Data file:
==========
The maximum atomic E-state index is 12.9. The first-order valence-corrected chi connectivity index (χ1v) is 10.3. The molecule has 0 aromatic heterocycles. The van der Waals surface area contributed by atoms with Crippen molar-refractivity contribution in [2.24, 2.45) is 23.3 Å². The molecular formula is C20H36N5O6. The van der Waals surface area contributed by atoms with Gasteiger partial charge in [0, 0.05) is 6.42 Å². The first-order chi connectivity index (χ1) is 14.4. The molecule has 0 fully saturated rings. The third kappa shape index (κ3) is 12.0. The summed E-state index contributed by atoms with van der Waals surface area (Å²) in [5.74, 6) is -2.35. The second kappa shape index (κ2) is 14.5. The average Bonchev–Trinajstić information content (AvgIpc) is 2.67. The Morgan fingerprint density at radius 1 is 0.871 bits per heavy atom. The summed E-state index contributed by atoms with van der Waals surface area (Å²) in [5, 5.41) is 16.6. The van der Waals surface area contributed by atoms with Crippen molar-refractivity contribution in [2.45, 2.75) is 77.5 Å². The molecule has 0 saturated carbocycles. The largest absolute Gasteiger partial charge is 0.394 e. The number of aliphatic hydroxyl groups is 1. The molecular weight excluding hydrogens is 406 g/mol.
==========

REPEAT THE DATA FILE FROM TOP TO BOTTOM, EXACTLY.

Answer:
The maximum atomic E-state index is 12.9. The first-order valence-corrected chi connectivity index (χ1v) is 10.3. The molecule has 0 aromatic heterocycles. The van der Waals surface area contributed by atoms with Crippen molar-refractivity contribution in [2.24, 2.45) is 23.3 Å². The molecular formula is C20H36N5O6. The van der Waals surface area contributed by atoms with Gasteiger partial charge in [0, 0.05) is 6.42 Å². The first-order chi connectivity index (χ1) is 14.4. The molecule has 0 fully saturated rings. The third kappa shape index (κ3) is 12.0. The summed E-state index contributed by atoms with van der Waals surface area (Å²) in [5.74, 6) is -2.35. The second kappa shape index (κ2) is 14.5. The average Bonchev–Trinajstić information content (AvgIpc) is 2.67. The Morgan fingerprint density at radius 1 is 0.871 bits per heavy atom. The summed E-state index contributed by atoms with van der Waals surface area (Å²) in [5, 5.41) is 16.6. The van der Waals surface area contributed by atoms with Crippen molar-refractivity contribution in [2.45, 2.75) is 77.5 Å². The molecule has 0 saturated carbocycles. The largest absolute Gasteiger partial charge is 0.394 e. The number of aliphatic hydroxyl groups is 1. The molecular weight excluding hydrogens is 406 g/mol.